The Wine and Spirit Trade Association’s latest Market Report has revealed the average price of a bottle of wine has risen by almost 30p since the vote to leave the EU.
For UK wine lovers there is worse news to come as these figures do not take into account the impact of a painful planned 3.4% rise on alcohol duty expected to be delivered by the Chancellor in the Autumn Budget – adding another 7p to the average priced bottle of wine.
Before the referendum result an average priced bottle of wine sold in the UK was £5.40, the latest figures reveal that an average priced bottle of wine has reached £5.68.
The impact of Brexit saw the value of the pound plummet and has pushed up the cost of imports leading to rising inflation. WSTA Market Reports show that in the 18 months running up to the vote wine prices remained stable but since then have increased by 5%.
In October 2016 the WSTA warned wine drinkers they should expect wine coming into the UK from the EU to go up by an average of 29p a bottle as a result of Brexit. If government does not start supporting the UK wine industry the cost of wine could be ramped up even further.
As prices rise the WSTA Market Report also reveals that volume sales of wine in the UK are down dramatically. Between 2012 and 2015 wine volumes declined by 5%, but between 2015 and now, volumes have plummeted by 17%.
In the 12 months to mid-June out of the top ten countries selling the most wine to UK restaurants and bars, eight of those show declining sales. Only Italy – down to the popularity of Prosecco – and New Zealand have grown.
Following the EU Referendum in 2016 the UK wine industry has done its best to absorb rising import costs, but as predicted it was only a matter of time before any cushioning against the effects of a weaker pound ran out and costs were passed on to the consumer.
This has been exacerbated by extreme weather, with both frost and drought across Europe, production in major markets like Italy, Spain and France were down last year. In May this year Bordeaux was struck by one of the worst hailstorms in recent memory and markets for New World wine are also suffering, with wildfires in the USA dramatically reducing their production.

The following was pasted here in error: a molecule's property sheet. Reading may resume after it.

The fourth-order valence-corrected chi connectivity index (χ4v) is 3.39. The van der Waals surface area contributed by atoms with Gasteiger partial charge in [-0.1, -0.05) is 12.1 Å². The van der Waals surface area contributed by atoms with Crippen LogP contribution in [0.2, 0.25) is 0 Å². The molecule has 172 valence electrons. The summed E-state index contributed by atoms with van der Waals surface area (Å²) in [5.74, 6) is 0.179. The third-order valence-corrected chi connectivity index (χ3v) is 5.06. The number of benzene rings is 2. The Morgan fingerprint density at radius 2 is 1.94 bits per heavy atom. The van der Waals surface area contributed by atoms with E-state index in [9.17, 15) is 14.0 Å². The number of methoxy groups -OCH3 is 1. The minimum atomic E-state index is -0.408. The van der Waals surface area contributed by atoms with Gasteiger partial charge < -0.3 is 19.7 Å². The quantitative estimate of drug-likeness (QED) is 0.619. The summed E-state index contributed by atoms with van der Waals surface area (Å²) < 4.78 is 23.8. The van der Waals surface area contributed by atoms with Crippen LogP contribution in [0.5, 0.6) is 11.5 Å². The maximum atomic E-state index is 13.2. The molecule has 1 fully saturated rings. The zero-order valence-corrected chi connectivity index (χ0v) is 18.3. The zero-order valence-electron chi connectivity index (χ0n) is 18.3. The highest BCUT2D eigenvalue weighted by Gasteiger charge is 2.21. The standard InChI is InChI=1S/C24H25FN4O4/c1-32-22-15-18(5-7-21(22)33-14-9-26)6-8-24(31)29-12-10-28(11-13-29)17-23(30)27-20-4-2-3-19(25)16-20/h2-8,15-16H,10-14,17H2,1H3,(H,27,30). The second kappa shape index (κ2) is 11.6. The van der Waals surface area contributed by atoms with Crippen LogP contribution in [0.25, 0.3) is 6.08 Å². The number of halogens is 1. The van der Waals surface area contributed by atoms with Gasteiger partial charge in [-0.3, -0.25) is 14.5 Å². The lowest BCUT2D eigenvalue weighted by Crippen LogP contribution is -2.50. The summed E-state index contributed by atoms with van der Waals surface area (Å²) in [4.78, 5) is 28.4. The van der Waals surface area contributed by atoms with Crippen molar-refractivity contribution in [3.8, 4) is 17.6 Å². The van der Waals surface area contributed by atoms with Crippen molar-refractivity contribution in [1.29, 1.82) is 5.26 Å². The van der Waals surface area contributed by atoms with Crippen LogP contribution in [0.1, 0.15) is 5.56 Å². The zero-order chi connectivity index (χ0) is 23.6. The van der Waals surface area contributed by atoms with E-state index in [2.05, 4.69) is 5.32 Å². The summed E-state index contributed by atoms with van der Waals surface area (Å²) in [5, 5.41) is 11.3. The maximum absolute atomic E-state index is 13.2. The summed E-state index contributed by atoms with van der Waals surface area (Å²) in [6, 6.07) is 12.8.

Miles Beale Chief Executive of the Wine and Spirit Trade Association said:
“The WSTA predicted that Brexit and the fall in the value of the pound, compounded by rising inflation, would force the UK wine industry to increase prices. Sadly, this is now a reality with the average priced bottle of wine in the UK now at an all-time high.
The Chancellor can take action to help both our industry and the consumer by freezing duty in his November Budget. Currently, duty is set to rise in line with RPI inflation, which in the current economic climate, not to mention price rises as a result of Brexit, is a painful and unnecessary blow to an industry that already has more than enough to contend with.
99% of the wine drunk in the UK is imported, making a no deal Brexit an extremely alarming prospect, particularly for those working in the wine industry. However, the one thing that is within the government’s control is excise duty. Government must start showing its support for the UK wine industry – and nearly 190,000 jobs that our industry supports – by tackling our excessive duty rates and freezing duty at the Autumn Budget.”
Wine is now the UK’s most popular drink. 64% of Brits drink wine, the equivalent of 33 million people.
55% of the money Brits pay for a bottle of wine, the equivalent to £2.16, goes on wine duty. It is even more for a bottle of sparkling wine at £2.77.
Fourteen countries in the EU have zero rates for wine and therefore only 21% of a bottle of wine sold in France or Spain is taken up in tax and 19% in Germany.
The UK wine industry contributed over £7.8 billion to the Treasury last year, and acts as a global hub for wine production. Much of the wine that is originally imported here is then reshipped to the EU, as well as markets further afield, particularly to the Far East and countries like China, Singapore and Hong Kong.
The UK is at the centre of the global wine trade accounting nearly 15% per cent of the world’s wine imports. The UK is the 2nd largest trader by volume (behind Germany) and by value (behind USA), cementing its role as a key international player.
Following independent analysis by EY, on behalf of the WSTA, their report found a duty freeze results in: “a favourable outcome for the UK economy, since economic activity is significantly higher”, while there is expected to be a “negligible impact on tax revenues”.
The WSTA has drafted a Budget submission document which has been submitted to the Treasury this week, clearly setting out that a further freeze on duty for all alcohol products will help an aspirational and innovative industry realise its potential.